Fuji K-28 35mm Construction Camera

Fuji K-28 35mm Construction Camera

Fuji K-28 35mm Construction Camera

'Camera Review - A look at the Fuji K-28, a ruggedized and weatherproof shock impact resistant manual 35mm viewfinder film camera for the construction industry'


Introduction and Overview

Fuji released the beginning of a series of heavy-duty compact cameras, the Fujica HD-1, in 1979. The camera was fitted with a 38mm F2.8 lens encased behind a large protective window. That was the start of a series of weatherproof cameras for use on constructions sites and rough terrain.

Fuji K-28, Front right
The series evolved into the HD-S, HD-M, and HD-R, known under the generic name 'Bruiser'. They share some resistance to dust, shock, and moisture. This HD-R, the successor of the HD-S, is waterproof to a depth of 2 meters.

The HD-P has an option for turning the camera into a crop-frame panorama camera.

All the models are fitted with the same Fujinon 38mm F2.8 lens and had a large knurled knob on the top to adjust the focus distance. The cameras accept negative or slide film with an ASA speed range from 100 to 400 and are metered by CdS sensors.

Fuji Photo Films K-28 waterproof camera
The Fuji K-28, on the other hand, though having similar ruggedized features as the HD series, is fitted with a wider albeit a slower 28mm F3.9 lens. The K-28 is marketed as a construction camera, usable under conditions of a construction site. It is also dust and splash-proof, with all controls sealed against the elements via tight fitting rubber gaskets and secure latching systems.

Fuji K-28, Front left

The K-28 was released in 1991 and on its sales package, it is also designated as a compact camera.


Basic Camera Features

Not much is known about the Fuji K-28, it is quite rare outside of Japan, and just as well not much information about it is available on the web. The K-28 is fitted with a sealed 28mm F3.9 lens with adjustable focusing and auto exposure with a set 1/100th of a second shutter.

Fuji K-28, Front

The lens is 5 elements in 5 groups construction, with a minimum focus distance of 0.75 meters. The automatic exposure system automatically recognizes film sensitivities from 100 to 400 ASA. The camera is metered by a CdS sensor located beside the lens.

Fuji K-28, Top

On the top plane of the K-28 are the focusing thumb-wheel and the on/off lever for the flash unit located behind it. To the right are the lockable shutter release button, the film advance lever, and frame counter window. The rewind knurl is on the left of the top plate.
Fuji K-28, Back

The film back is plain except for the film check window. On the back of the top plane are the viewfinder window and the flash ready indicator.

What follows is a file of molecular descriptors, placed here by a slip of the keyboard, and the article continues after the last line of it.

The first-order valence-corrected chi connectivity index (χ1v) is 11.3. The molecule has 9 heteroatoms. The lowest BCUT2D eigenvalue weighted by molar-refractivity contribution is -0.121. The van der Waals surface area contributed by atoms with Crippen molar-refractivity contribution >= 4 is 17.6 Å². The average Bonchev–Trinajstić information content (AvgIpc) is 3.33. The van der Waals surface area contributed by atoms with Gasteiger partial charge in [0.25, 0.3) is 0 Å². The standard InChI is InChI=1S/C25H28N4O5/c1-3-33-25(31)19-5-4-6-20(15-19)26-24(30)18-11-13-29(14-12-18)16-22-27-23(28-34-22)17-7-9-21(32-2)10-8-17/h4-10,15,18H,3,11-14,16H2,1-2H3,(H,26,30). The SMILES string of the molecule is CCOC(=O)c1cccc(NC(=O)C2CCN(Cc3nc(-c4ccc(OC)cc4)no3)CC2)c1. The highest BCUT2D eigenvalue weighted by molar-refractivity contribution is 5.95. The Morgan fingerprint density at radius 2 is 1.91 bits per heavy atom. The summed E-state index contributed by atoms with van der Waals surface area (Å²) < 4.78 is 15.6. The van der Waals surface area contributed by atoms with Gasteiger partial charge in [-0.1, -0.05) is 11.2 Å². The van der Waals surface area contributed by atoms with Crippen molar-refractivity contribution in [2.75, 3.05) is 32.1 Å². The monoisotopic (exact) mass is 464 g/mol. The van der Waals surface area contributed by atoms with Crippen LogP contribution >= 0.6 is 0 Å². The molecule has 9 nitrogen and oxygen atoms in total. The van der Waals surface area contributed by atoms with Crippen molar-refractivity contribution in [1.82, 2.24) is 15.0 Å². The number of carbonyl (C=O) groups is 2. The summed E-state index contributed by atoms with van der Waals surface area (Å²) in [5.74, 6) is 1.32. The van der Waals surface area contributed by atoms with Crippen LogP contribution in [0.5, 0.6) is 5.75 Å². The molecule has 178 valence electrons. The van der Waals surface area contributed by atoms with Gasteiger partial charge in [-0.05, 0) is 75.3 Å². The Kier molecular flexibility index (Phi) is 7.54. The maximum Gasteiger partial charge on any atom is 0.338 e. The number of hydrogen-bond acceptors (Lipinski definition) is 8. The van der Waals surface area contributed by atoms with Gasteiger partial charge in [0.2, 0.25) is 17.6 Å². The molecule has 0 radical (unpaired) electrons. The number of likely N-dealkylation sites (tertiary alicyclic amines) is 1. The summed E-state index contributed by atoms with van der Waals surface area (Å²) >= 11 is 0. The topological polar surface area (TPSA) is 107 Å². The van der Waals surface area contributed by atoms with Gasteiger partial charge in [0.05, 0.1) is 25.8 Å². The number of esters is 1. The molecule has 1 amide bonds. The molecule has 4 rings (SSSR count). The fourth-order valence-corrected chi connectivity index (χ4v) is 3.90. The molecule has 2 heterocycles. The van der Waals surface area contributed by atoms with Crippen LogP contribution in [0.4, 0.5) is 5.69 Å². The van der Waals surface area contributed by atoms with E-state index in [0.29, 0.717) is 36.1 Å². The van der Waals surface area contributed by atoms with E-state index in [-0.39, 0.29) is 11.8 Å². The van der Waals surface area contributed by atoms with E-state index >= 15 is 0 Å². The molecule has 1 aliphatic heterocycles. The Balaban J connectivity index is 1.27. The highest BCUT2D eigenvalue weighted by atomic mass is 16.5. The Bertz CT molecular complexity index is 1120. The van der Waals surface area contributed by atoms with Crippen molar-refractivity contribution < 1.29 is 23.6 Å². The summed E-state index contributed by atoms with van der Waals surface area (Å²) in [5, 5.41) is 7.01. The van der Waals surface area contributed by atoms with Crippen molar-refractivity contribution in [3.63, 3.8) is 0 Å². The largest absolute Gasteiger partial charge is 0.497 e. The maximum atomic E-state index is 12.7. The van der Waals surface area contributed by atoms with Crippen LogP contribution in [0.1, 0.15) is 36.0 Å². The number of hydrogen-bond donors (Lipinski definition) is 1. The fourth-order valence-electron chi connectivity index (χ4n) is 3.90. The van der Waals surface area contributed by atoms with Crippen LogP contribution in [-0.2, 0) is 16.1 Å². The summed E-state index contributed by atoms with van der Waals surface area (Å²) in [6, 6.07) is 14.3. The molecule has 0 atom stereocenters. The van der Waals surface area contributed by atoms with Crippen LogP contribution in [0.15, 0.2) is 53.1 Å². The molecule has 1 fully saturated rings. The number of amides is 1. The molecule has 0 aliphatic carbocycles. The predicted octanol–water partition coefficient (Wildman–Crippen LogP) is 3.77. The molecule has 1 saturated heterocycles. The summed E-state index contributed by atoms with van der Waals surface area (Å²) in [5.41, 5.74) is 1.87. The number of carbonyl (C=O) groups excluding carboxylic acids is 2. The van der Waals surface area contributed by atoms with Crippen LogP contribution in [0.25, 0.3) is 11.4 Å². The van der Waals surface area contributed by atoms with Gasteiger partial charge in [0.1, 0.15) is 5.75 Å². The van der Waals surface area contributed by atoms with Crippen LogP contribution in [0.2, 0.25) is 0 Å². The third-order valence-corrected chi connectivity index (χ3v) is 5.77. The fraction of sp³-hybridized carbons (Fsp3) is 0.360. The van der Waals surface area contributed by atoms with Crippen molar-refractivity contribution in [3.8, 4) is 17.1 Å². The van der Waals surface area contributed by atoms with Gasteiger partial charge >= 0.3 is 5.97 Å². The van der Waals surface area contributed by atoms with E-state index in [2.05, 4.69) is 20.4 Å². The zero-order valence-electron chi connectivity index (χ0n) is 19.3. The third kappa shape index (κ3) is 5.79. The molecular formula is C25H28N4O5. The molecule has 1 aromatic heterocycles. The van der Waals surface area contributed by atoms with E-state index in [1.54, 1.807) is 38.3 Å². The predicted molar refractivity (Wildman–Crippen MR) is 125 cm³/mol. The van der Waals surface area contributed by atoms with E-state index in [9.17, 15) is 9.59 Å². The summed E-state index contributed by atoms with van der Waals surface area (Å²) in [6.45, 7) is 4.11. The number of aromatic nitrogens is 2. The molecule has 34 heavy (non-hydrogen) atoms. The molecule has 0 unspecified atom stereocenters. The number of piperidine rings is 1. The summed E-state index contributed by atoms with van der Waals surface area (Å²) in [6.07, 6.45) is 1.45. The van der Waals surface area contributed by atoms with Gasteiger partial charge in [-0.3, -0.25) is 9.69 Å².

Fuji K-28, Bottom

On the bottom plate are the rewind release button and the coin-slotted battery chamber screw-on cover. The first of the two AA cells required to power the flash and electronics is slotted slightly offside into the rounded shape of the chamber while the second slots in vertically and directly into the chamber.

Fuji K-28, Film box

Fuji K-28, Battery latch/FInger grip
The film back is opened by disengaging the finger grip hump, which is actually the latch mechanism, located on the right side of the camera body.

The latch can only be released when the small button located at the bottom of the latch hump, on the front panel of the camera, is pressed.

The film box is fairly standard as seen on most 35mm film cameras and loading the film is fairly intuitive.

Insert the film tab into the yellow spindle, do the wind and release the shutter to ensure that the film if correctly loaded. Close the film back, continue with the customary 2-blank shots to forward the film to frame 1.


Viewfinder Readout

The viewfinder readout is a simple single bright frame line with parallax correction indicators. A red LED lights up above the viewfinder, within the peripheral of your view, to indicate low ambient lighting condition.


Using The Camera

Fuji K-28, Camera controls
Being a fully manual camera, with manual film wind and rewind, manual focus zoning, and manual flash on, places you a step back from autofocus point-and-shoots like what you can find with the Konica Genba Kantoku 28WB, another ruggidized camera built for the construction industry.

The F3.9 lens of the Fuji K-28, however, should be more forgiving when it comes to depth of field and may work well with hyperfocal zoning.

But then again, a camera with a 28mm focal length length lens is always street fantastic, and when a few drops of rain or a bit of a water splash, or a knock or two will do you no harm, you are in for a great time and experience.


Resource Links:
Fun with Fuji's K-28 "Construction Camera"
Fuji K-28 35mm Construction Camera

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